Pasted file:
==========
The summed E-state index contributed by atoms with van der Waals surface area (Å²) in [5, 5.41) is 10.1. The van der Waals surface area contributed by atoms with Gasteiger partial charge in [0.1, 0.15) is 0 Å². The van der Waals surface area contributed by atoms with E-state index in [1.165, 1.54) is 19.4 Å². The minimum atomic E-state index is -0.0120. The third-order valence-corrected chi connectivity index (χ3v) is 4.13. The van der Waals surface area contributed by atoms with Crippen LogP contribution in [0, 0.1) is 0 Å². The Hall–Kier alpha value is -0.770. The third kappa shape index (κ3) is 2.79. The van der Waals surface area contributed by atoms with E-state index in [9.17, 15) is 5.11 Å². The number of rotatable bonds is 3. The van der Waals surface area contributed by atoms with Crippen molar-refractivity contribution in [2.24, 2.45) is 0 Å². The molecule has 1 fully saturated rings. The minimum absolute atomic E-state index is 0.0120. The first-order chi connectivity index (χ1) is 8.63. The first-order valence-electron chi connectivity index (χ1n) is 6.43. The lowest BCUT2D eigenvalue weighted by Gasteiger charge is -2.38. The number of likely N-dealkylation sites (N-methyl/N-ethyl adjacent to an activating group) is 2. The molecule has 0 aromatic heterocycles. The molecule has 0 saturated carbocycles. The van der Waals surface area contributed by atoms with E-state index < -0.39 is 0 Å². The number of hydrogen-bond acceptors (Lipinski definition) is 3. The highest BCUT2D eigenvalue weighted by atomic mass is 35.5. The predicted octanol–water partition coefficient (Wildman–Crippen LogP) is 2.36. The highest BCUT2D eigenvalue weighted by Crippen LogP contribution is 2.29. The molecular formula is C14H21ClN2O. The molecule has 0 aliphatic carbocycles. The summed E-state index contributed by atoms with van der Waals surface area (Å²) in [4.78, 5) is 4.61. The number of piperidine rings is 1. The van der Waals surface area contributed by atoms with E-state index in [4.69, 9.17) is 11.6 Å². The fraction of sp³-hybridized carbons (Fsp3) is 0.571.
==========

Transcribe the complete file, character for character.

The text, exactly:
The summed E-state index contributed by atoms with van der Waals surface area (Å²) in [5, 5.41) is 10.1. The van der Waals surface area contributed by atoms with Gasteiger partial charge in [0.1, 0.15) is 0 Å². The van der Waals surface area contributed by atoms with E-state index in [1.165, 1.54) is 19.4 Å². The minimum atomic E-state index is -0.0120. The third-order valence-corrected chi connectivity index (χ3v) is 4.13. The van der Waals surface area contributed by atoms with Crippen LogP contribution in [0, 0.1) is 0 Å². The Hall–Kier alpha value is -0.770. The third kappa shape index (κ3) is 2.79. The van der Waals surface area contributed by atoms with E-state index in [9.17, 15) is 5.11 Å². The number of rotatable bonds is 3. The van der Waals surface area contributed by atoms with Crippen molar-refractivity contribution in [2.24, 2.45) is 0 Å². The molecule has 1 fully saturated rings. The minimum absolute atomic E-state index is 0.0120. The first-order chi connectivity index (χ1) is 8.63. The first-order valence-electron chi connectivity index (χ1n) is 6.43. The lowest BCUT2D eigenvalue weighted by Gasteiger charge is -2.38. The number of likely N-dealkylation sites (N-methyl/N-ethyl adjacent to an activating group) is 2. The molecule has 0 aromatic heterocycles. The molecule has 0 saturated carbocycles. The van der Waals surface area contributed by atoms with E-state index < -0.39 is 0 Å². The number of hydrogen-bond acceptors (Lipinski definition) is 3. The highest BCUT2D eigenvalue weighted by atomic mass is 35.5. The predicted octanol–water partition coefficient (Wildman–Crippen LogP) is 2.36. The highest BCUT2D eigenvalue weighted by Crippen LogP contribution is 2.29. The molecular formula is C14H21ClN2O. The molecule has 0 aliphatic carbocycles. The summed E-state index contributed by atoms with van der Waals surface area (Å²) in [4.78, 5) is 4.61. The number of piperidine rings is 1. The van der Waals surface area contributed by atoms with E-state index in [4.69, 9.17) is 11.6 Å². The fraction of sp³-hybridized carbons (Fsp3) is 0.571.